I picked up a copy of this book via Netgalley, though I don't read as much non-fiction, since it sounded interesting and I'd come across the wholesale surveillance of the left during the inter-war period in the excellent The Defence of the Realm: The Authorised History of MI5, which I highly recommend if you're interested in this subject. In fact, I don't think that I actually learned much from this book that I hadn't already come across in that one, so that didn't bode well for my overall review.
The Secret War Against the Arts is all about MI5 surveillance of left-leaning creative types, some of whom were actual British Communist Party members for at least a time, while others were just generally liberal. We have a sprinkling of poets, writers and artists, of varying degrees of fame and the book pays more attention to some than others, possibly because of the amount of material available on them. There is still, apparently, information held on various individuals in the National Archive which is still considered too sensitive to release.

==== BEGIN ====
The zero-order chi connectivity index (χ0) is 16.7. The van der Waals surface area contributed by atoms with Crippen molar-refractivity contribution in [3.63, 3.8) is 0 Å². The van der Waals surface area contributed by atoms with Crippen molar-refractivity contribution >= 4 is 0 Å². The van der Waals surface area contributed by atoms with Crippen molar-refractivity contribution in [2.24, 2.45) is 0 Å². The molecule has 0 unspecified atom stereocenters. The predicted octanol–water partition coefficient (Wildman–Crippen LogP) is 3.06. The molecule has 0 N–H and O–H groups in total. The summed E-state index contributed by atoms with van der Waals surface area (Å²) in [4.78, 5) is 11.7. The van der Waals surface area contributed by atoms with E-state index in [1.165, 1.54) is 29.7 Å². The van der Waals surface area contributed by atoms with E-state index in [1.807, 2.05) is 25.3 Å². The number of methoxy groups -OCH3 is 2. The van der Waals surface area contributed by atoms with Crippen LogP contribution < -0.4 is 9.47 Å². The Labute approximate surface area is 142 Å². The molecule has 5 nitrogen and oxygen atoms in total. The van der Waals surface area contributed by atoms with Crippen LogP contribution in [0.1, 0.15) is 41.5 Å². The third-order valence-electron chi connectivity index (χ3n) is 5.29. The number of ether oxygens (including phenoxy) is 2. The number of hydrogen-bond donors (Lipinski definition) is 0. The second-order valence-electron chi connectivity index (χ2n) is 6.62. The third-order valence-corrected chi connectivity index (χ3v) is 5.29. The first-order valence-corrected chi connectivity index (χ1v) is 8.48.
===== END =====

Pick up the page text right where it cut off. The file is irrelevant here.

There are some interesting stories here but it also seems to gloss over quite a lot - these are well-heeled individuals in general where the surveillance they were under didn't actually seem to have a major impact on their lives for the most part. That takes away the urgency of the situation and the choices around how to structure the book (it's decidedly non-linear between chapters) also made it not the easiest read. Perhaps if I hadn't read the Christopher Andrew book, this one would have made more of an impression on me, but I didn't really come away from it feeling like it was a book that desperately needed to be written.
I received a free copy of this book from the publisher via Netgalley in exchange for an honest review.